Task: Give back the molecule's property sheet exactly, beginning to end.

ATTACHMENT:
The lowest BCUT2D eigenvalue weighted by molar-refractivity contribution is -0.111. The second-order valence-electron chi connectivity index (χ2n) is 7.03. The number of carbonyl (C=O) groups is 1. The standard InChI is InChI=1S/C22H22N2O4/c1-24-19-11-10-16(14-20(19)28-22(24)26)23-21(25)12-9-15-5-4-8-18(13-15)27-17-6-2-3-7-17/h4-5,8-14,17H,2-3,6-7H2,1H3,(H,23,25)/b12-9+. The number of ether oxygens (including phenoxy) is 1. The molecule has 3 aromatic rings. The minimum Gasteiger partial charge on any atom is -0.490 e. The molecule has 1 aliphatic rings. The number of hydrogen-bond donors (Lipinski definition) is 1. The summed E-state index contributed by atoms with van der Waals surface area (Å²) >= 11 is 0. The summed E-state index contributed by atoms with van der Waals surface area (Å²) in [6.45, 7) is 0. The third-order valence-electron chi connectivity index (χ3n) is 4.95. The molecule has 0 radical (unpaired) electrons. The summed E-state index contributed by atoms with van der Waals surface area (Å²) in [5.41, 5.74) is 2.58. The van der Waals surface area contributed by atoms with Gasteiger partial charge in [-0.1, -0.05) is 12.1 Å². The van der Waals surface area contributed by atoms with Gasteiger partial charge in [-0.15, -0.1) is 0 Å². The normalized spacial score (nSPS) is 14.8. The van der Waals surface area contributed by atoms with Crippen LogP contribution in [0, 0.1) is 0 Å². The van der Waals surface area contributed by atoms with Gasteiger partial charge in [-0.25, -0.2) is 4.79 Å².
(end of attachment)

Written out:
The lowest BCUT2D eigenvalue weighted by molar-refractivity contribution is -0.111. The second-order valence-electron chi connectivity index (χ2n) is 7.03. The number of carbonyl (C=O) groups is 1. The standard InChI is InChI=1S/C22H22N2O4/c1-24-19-11-10-16(14-20(19)28-22(24)26)23-21(25)12-9-15-5-4-8-18(13-15)27-17-6-2-3-7-17/h4-5,8-14,17H,2-3,6-7H2,1H3,(H,23,25)/b12-9+. The number of ether oxygens (including phenoxy) is 1. The molecule has 3 aromatic rings. The minimum Gasteiger partial charge on any atom is -0.490 e. The molecule has 1 aliphatic rings. The number of hydrogen-bond donors (Lipinski definition) is 1. The summed E-state index contributed by atoms with van der Waals surface area (Å²) >= 11 is 0. The summed E-state index contributed by atoms with van der Waals surface area (Å²) in [6.45, 7) is 0. The third-order valence-electron chi connectivity index (χ3n) is 4.95. The molecule has 0 radical (unpaired) electrons. The summed E-state index contributed by atoms with van der Waals surface area (Å²) in [5.41, 5.74) is 2.58. The van der Waals surface area contributed by atoms with Gasteiger partial charge in [-0.1, -0.05) is 12.1 Å². The van der Waals surface area contributed by atoms with Gasteiger partial charge in [-0.15, -0.1) is 0 Å². The normalized spacial score (nSPS) is 14.8. The van der Waals surface area contributed by atoms with Crippen LogP contribution in [0, 0.1) is 0 Å². The van der Waals surface area contributed by atoms with Gasteiger partial charge in [-0.25, -0.2) is 4.79 Å².